U.S. traffic deaths hit highest level in 16 years
An estimated 42,915 people died in motor vehicle traffic crashes in the U.S. in 2021, the highest number of traffic fatalities since 2005, according to data released Tuesday from the Department of Transportation.
By the numbers: The National Highway Traffic Safety Administration said the number represents a 10.5% increase from 2020, when 38,824 deaths were reported.
- Compared to the 36,355 fatalities reported in 2019, prior to the pandemic, the number of traffic fatalities increased by 18% last year.
Zoom in: 44 states, Washington, D.C., and Puerto Rico are all projected to have had increases in the numbers of traffic deaths, NHTSA found.
- Texas is estimated to have had the highest amount of deaths at 4,573, followed by California and Florida at 4,258 and 3,753, respectively.
Driving the news: "An increase in dangerous driving — speeding, distracted driving, drug- and alcohol-impaired driving, not buckling up — during the pandemic, combined with roads designed for speed instead of safety, has wiped out a decade and a half of progress in reducing traffic crashes, injuries and deaths," said Russ Martin, senior director of policy and government relations for the Governors Highway Safety Association.
Catch up fast: Earlier this week, the NHTSA released $740 million in funding for states and communities to "implement programs" to address risky driving.
Between the lines: Safety advocates say street design is a big contributor: U.S. roads prioritize the speedy movement of automobiles over other road users.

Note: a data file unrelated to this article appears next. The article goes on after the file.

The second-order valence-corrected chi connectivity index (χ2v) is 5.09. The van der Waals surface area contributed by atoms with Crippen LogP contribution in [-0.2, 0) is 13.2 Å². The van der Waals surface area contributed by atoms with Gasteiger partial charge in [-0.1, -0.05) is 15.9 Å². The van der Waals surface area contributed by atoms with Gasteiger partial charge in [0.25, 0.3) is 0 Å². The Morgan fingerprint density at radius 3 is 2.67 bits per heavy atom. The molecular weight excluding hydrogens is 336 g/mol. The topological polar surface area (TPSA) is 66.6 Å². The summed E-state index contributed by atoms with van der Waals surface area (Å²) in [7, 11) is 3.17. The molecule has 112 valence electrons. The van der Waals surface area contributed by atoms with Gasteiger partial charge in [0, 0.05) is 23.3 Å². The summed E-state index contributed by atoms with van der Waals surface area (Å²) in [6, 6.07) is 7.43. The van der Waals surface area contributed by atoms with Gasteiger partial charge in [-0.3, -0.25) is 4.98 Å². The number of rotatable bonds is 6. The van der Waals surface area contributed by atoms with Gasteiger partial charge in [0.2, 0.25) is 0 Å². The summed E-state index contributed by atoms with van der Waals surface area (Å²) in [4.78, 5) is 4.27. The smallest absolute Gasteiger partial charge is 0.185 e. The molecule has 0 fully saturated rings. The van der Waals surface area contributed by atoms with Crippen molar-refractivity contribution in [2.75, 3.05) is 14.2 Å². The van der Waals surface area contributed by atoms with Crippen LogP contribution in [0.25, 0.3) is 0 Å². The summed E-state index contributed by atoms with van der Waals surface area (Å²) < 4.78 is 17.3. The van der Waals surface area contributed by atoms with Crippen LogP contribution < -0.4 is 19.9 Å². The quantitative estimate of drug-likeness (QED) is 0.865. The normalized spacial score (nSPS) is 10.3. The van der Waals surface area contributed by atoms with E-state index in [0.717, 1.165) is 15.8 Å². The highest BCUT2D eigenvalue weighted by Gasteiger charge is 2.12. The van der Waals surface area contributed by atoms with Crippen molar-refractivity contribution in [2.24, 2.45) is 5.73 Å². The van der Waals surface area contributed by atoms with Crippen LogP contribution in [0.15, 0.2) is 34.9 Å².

- A new study shows that asphalt art is one way to slow traffic and make it safer for pedestrians and cyclists.
Our thought bubble, via Axios' Joann Muller: Ironically, assisted-driving technology is supposed to help make roads safer, but we're not seeing that yet.
- One problem is that drivers put too much trust in automated features like lane-keeping assist, or simply don't know how to use them. And such misuse could actually make the roads more dangerous instead.
What they're saying: "We face a crisis on America's roadways that we must address together," Transportation Secretary Pete Buttigieg said in a statement.
- "This crisis on our roads is urgent and preventable," said Steven Cliff, NHTSA's deputy administrator.
- "We will redouble our safety efforts, and we need everyone — state and local governments, safety advocates, automakers, and drivers — to join us. All of our lives depend on it," Cliff added.